Wow! Two of the most emotionally grueling and physically demanding comebacks in French Open Tennis history played out to overflow crowds in the 2009 semifinals at Roland Garros. The charged gallery put its tennis mood on early and wore it passionately through two 3 hour 30 minute matches.
First, Sweden’s Nadal conqueror, Robin Soderling, bested Chile’s Fernando Gonzales in a contentious 5 set nail-biter, 6-3, 7-5, 5-7, 4-6, 6-4. Soderling trailed 1-4 in the fifth set before mounting a stirring comeback and running the table on the game drop-shotter.
When the match began, it seemed that the 12th seeded Gonzalez would not be able to answer the hard serving, power driving 23rd seed. Trailing two sets to none, the savvy Chilean dipped deep into his bag of drop shots and gamesmanship to turn the tide and gain the momentum after four sets.
Soderling’s successful run in Paris has been based upon his ability to serve and volley with abandon. The same strategy that kept Rafa Nadal 10 feet behind the baseline looked like a sure winner after two sets. Gonzalez showed his teeth in the second set when at 4-4 and love-40, he rattled off three winners en route to a key hold to go up 5-4. The Chilean court master then had a set point before succumbing.
Although broken at 5-5, the Chilean had learned something as he relentlessly hit the ball low to Soderling’s backhand. Throughout the match, Gonzalez kept working the Swede’s backhand.
The passionate Chilean had several confrontations with the chair umpire and linespersons. Most notable was a fourth set dispute over a line call at 4-4. Gonzalez marked his disgust by erasing the ball mark with his backside and then held serve and broke at 6-5 to grab the set.
After Gonzalez won sets three and four, he seemed to have the match under control. When he broke in the fourth game of the final set and then held to go up 4-1, the match outcome seemed a mere formality. But, Soderling held to close to 2-4 and then broke to get the match back on serve.
Gonzales continued to question line calls as the crowd swung towards Soderling. The Swede did what he does best and bullied his way past the Chilean, finally sealing the match with a ferocious backhand drive down the line.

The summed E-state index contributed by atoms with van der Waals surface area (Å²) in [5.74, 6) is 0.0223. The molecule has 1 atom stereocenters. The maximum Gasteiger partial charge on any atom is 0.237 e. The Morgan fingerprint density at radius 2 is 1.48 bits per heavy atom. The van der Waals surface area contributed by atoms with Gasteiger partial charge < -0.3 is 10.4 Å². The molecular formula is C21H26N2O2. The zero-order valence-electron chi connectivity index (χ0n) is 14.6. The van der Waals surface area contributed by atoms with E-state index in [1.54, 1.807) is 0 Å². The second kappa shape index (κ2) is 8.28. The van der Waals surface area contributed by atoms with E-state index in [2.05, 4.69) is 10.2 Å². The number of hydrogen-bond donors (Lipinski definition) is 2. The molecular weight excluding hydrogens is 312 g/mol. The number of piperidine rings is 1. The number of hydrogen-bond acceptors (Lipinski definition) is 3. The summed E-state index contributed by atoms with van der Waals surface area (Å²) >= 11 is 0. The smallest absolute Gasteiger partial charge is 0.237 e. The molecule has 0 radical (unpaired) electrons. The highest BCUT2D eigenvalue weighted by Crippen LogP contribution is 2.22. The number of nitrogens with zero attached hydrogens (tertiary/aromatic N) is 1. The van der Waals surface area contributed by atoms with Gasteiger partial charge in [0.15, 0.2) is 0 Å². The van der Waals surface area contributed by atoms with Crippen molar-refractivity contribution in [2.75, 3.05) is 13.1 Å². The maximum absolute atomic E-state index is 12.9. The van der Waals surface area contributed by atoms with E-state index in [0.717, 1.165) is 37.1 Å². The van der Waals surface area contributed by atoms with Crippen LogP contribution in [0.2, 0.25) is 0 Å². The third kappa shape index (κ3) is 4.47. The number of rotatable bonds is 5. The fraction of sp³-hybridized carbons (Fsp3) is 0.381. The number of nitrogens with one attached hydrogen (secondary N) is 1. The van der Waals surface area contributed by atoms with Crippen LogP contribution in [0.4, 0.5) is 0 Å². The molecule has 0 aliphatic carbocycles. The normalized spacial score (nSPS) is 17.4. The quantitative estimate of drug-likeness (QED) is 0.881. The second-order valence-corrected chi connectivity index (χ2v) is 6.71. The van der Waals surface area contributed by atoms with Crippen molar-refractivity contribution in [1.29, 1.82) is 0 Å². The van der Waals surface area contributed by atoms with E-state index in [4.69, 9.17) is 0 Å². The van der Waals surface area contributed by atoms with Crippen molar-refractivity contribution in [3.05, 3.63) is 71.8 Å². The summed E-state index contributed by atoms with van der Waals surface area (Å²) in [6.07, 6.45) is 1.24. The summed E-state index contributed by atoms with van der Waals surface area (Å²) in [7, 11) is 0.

The win marks the first time a Swede has reached the finals since his coach, Magnus Norman, accomplished the feat in 2000. Soderling has now won nine consecutive matches on clay and looks to become the first Swede since Mats Wilander to win at Roland Garros.
No stranger to championship caliber competition, Switzerland’s Roger Federer rode a wave of French support to turn the tide on Argentina’s Juan Martin del Porto and pull out a tight 3-6, 7-6 (2), 2-6, 6-1, 6-4 quality semifinal win. The crowd loudly proclaimed Rogere! Rogere! with each winning shot.
A win by Federer will make him just the sixth man in tennis history to have won all four major titles and will tie him with Pete Sampras for the most Grand Slam titles at 14. With the semifinal win, Federer has now tied Ivan Lendl for the all-time Grand Slam record for appearances in the finals at 19.
Remarkably, this semifinal appearance marked Federer’s 20th consecutive semifinal and was his 200th Grand Slam match.
The revered Swiss star needed every bit of his composure and Grand Slam experience to withstand another steady barrage by another up and coming star. The 20-year old 6 foot 7 inch 5th seed got off the starting blocks quickly as he blasted first serve after first serve at Federer and followed up with piercing forehands.
When Del Porto was on, he was dominating. He eased through sets one and three, breaking Federer twice in the third set and seemed headed to the finals.
But, just when Federer looks most vulnerable, he finds a way to turn the momentum. He broke Del Porto early in the fourth set and Juan martin seemed to let down his intensity. In earlier sets, his serving velocity exceeded 130 mph.
With Nadal’s loss to finalist Robin Soderling, Federer has worn the pressure of tournament and fan favorite, a role usually reserved for four-time French Champion Rafa. Despite his stellar play, Roger had lost more sets than any other tournament semifinalist.
Federer’s comebacks are becoming regular. He seems to show early match jitters, then steadies the play and finally begins to dominate. This was the case against both Tommy Haas and Juan Martin. Del Porto was unable to sustain his go for broke style. When he needed big shots in the final set, Federer had the answers. Federer’s win was cause for celebration in Paris where the Swiss star appears to have been adopted.